Grace is held for three months in the Toronto prison until her trial in November. She is assigned a lawyer, Mr. Kenneth MacKenzie, in October, and he advises her to “say what must have happened, according to plausibility, rather than what [she herself] could actually recall,” which Grace resolves to do. Grace spends most of the three months in solitary confinement; she talks to Mary Whitney and on one occasion hears her laughing. She also sees her dream/hallucination of the red flowers for the first time.
The fact that Grace’s lawyer counsels her not to tell her own story but rather to tell one that is more believable shows how dismissive MacKenzie is of Grace’s ability to narrate her own experience. Grace’s long solitary confinement is also important, as it might help account for her confusion and distress at the trial (provided she was not actually feigning this reaction).
Grace recalls that the last time she met with Dr. Jordan he asked if she remembered Susanna Moodie’s visits to the Kingston Penitentiary and the Toronto asylum. Grace said she did remember, but when Dr. Jordan said that Mrs. Moodie’s account states that Grace was held in the violent ward of the asylum, Grace replied, “I do not recall behaving in a violent manner towards others, unless they did so first to me.” Grace also insisted that Mrs. Moodie’s account of Grace seeing red eyes following her around was inaccurate. She said she had told Mr. MacKenzie she had been seeing red spots, and when he pressed her she clarified that they were red peonies. “I suppose it’s the more usual thing,” Grace told Dr. Jordan, “to have eyes following you around. It is more what is required, under the circumstances.”
Grace’s closing statement in this passage shows that society has ideas about how women should behave even after they have “gone mad.” This emphasizes the fact that women’s behavior is constantly monitored and evaluated against societal standards of propriety. The passage also suggests that MacKenzie misrepresented the information Grace shared with him, a fact that will be confirmed in a later chapter, and which reveals that MacKenzie is a less trustworthy figure than what he has hitherto been described to be.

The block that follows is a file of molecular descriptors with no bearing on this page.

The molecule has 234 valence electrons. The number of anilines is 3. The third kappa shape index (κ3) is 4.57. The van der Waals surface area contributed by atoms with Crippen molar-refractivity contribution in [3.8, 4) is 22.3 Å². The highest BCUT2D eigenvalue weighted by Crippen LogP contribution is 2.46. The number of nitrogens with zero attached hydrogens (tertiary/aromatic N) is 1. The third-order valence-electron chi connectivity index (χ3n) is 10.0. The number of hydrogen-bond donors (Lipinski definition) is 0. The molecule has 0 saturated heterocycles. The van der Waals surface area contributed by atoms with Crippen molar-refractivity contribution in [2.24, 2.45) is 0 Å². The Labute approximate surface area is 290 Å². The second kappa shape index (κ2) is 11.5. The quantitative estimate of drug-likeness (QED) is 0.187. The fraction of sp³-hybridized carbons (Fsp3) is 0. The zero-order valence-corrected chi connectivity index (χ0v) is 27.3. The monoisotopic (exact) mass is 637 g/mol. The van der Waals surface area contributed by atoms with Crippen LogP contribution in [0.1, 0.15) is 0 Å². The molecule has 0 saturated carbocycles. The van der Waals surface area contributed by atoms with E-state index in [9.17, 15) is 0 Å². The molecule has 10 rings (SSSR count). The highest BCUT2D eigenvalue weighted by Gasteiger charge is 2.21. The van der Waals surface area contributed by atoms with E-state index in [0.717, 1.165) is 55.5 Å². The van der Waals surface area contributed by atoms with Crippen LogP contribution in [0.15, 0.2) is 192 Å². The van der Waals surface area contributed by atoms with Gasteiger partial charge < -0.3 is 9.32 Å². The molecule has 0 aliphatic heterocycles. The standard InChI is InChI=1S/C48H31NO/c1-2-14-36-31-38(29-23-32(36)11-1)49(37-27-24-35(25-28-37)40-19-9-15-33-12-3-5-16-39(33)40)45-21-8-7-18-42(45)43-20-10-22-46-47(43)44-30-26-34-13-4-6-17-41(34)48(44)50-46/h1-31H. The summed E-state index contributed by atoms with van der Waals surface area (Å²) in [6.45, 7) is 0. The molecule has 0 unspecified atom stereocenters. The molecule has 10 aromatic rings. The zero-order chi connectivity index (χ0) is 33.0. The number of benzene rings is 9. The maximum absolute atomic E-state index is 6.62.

Grace thinks that the next thing Dr. Jordan will want to hear about when she sees him is her trial, which began on November 3rd. She recalls searching the crowd for Jeremiah, who was not present. Jamie Walsh testified against her, which pained her because she “valued his good opinion of [her], and it was a grief to lose it.” Jamie also pointed out at trial that Grace was wearing Nancy’s dress, which, Grace says, caused a stir akin to “the uprush of voices at the Judgment Day,” and she “knew [she] was doomed.”
Grace’s decision to wear Nancy’s dress at the trial is inexplicable—not even Grace herself tries to account for it. The fact that there are aspects of her behavior that Grace cannot explain further undermines Dr. Jordan’s, and indeed the public’s, conviction that there exists a hidden, concrete truth about Grace’s guilt or innocence.
Grace says that when she had to testify, she tried her best to “remember the right answers,” and that Mr. MacKenzie did his best to argue she was “very soft and pliable, and easily imposed upon.” However, the jury found Grace guilty, and the judge sentenced her to death, at which Grace fainted and “fell on the railing made of pointed spikes that was all around the dock,” sustaining an injury right next to her heart. “I could show him the scar,” Grace thinks.
That MacKenzie resorts to depicting Grace as weak and impressionable reflects how society was unwilling to see her as a villainous murder—despite the fascination this also holds. MacKenzie calculates that it will be more tolerable for the public to see Grace as a weak-minded woman than to see her as capable of planning and committing violence. The passage also highlights that, at her trial, Grace tried to tell the “correct” version of events; this makes the fact that Grace is now able to tell her true version of events even more significant.